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#213 of 221 Old 09-29-2004, 05:53 PM
 
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, I work PT to balance my personality and needs with the personality and needs of my children
That makes sense to me. Key word balance. Nice.
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#214 of 221 Old 09-30-2004, 03:44 PM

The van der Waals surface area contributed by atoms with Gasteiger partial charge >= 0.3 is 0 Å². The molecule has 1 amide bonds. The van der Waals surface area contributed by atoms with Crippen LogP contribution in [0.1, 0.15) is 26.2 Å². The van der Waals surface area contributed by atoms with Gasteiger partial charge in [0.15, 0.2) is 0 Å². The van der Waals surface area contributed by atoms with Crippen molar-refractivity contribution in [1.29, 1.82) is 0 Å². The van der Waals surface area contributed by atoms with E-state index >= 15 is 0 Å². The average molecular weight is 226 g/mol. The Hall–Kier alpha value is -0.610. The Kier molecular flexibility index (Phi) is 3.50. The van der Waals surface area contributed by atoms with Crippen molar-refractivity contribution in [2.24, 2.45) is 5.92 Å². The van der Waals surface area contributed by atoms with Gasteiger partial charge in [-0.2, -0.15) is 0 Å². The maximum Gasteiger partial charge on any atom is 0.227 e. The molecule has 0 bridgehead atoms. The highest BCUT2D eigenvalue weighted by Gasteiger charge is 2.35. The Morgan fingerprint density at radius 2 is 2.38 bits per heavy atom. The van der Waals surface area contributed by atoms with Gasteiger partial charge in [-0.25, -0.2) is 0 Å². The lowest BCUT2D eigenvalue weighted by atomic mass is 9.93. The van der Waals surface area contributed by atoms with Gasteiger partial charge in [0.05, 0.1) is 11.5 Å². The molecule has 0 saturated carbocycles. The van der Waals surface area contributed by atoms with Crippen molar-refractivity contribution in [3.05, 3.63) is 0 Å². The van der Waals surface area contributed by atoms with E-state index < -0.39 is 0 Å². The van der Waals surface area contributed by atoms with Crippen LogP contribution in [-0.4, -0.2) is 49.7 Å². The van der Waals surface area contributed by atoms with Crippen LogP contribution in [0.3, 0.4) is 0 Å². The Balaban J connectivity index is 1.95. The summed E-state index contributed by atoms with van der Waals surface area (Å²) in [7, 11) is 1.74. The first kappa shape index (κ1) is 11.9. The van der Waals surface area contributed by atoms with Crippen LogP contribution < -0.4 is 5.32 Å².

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Ok this thread is so polarized it is scary and I think Evan and Anna's mom made a wonderful point. We are all very different and what is "best" for one family may be completely bad for another. Some people are "wired" for children. They interact easily with them, discipline comes naturally to them, they are great at thinking up imaginative ways to entertain them and childrens intense energy levels works with theirs. I am like this and that is why I became a mother early in life and also make a career out of childcare by being a provider for others. I have a "gift" for relating to children easily, (it is not so easy for me to relate with adults. Now other are not like this. One of my best friend's is a wonderful mom and she loves her kids just as much as I do, but she is not a "kid" person. She doesn't know how to play with them easily, gets frazzled by their energy levels, and discipline requires a lot of research and thought for her. She uses me for childcare, so she gets the adult stimulation she craves and is then a much better mama when she is with her kids, and her children are with me and have a blast, and are in much better moods when they go home. Would her children be better off if they were always with their mom who resented them? And even though I am a "kid" person, does not mean that I don't ever need a break. I have always made an effort to make sure their father had lots of alone time with them, and also their grandparents and if I wasn't blessed with having so much family in the area I would look for a loving person to give me breaks when I needed them. Just because I am their mom does not mean I am their sole provider. Whenever we step into judgement of others it is dangerous ground. We don't know all the dynamics of a situation and why someone truly chooses something. There are many complicated issues at hand, and when I heard about the Yates woman and her 5 children all I felt was pain and sympathy for what horrible dynamics were going on there as for her to feel that was her only option, and all the horrible judgement I heard just made me sad. No, that does not make it right what she did, but her judgement is only between her God and her, it isn't anyone else's business.